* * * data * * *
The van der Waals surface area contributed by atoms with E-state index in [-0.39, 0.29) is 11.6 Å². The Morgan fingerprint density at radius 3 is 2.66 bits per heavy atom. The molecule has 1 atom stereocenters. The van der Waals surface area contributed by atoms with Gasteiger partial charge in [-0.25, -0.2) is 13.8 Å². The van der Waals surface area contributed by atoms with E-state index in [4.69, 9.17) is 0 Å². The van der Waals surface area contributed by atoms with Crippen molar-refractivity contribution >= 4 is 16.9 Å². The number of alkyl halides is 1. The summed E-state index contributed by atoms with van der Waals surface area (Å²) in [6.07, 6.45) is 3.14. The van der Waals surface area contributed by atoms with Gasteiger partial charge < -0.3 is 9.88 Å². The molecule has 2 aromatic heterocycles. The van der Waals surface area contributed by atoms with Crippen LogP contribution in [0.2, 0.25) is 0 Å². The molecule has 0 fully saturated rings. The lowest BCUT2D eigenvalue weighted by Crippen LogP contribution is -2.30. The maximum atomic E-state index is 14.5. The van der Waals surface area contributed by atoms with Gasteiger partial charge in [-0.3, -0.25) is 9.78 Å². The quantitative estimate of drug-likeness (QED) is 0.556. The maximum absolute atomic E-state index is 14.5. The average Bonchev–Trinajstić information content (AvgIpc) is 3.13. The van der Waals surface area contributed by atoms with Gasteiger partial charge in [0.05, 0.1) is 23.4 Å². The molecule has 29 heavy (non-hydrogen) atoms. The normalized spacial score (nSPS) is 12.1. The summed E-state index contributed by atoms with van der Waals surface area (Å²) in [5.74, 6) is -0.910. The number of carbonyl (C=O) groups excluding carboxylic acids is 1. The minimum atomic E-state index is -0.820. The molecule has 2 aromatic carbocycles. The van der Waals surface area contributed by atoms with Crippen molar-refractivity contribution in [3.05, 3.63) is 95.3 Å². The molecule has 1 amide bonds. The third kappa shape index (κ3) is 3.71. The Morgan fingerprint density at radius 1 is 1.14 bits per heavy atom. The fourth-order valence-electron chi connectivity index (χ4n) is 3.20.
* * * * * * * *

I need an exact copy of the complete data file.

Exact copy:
The van der Waals surface area contributed by atoms with E-state index in [-0.39, 0.29) is 11.6 Å². The Morgan fingerprint density at radius 3 is 2.66 bits per heavy atom. The molecule has 1 atom stereocenters. The van der Waals surface area contributed by atoms with Gasteiger partial charge in [-0.25, -0.2) is 13.8 Å². The van der Waals surface area contributed by atoms with E-state index in [4.69, 9.17) is 0 Å². The van der Waals surface area contributed by atoms with Crippen molar-refractivity contribution >= 4 is 16.9 Å². The number of alkyl halides is 1. The summed E-state index contributed by atoms with van der Waals surface area (Å²) in [6.07, 6.45) is 3.14. The van der Waals surface area contributed by atoms with Gasteiger partial charge < -0.3 is 9.88 Å². The molecule has 2 aromatic heterocycles. The van der Waals surface area contributed by atoms with Crippen LogP contribution in [0.2, 0.25) is 0 Å². The molecule has 0 fully saturated rings. The lowest BCUT2D eigenvalue weighted by Crippen LogP contribution is -2.30. The maximum atomic E-state index is 14.5. The van der Waals surface area contributed by atoms with Gasteiger partial charge in [-0.3, -0.25) is 9.78 Å². The quantitative estimate of drug-likeness (QED) is 0.556. The maximum absolute atomic E-state index is 14.5. The average Bonchev–Trinajstić information content (AvgIpc) is 3.13. The van der Waals surface area contributed by atoms with Gasteiger partial charge in [0.05, 0.1) is 23.4 Å². The molecule has 29 heavy (non-hydrogen) atoms. The normalized spacial score (nSPS) is 12.1. The summed E-state index contributed by atoms with van der Waals surface area (Å²) in [5.74, 6) is -0.910. The number of carbonyl (C=O) groups excluding carboxylic acids is 1. The minimum atomic E-state index is -0.820. The molecule has 2 aromatic carbocycles. The van der Waals surface area contributed by atoms with Crippen molar-refractivity contribution in [3.05, 3.63) is 95.3 Å². The molecule has 1 amide bonds. The third kappa shape index (κ3) is 3.71. The Morgan fingerprint density at radius 1 is 1.14 bits per heavy atom. The fourth-order valence-electron chi connectivity index (χ4n) is 3.20.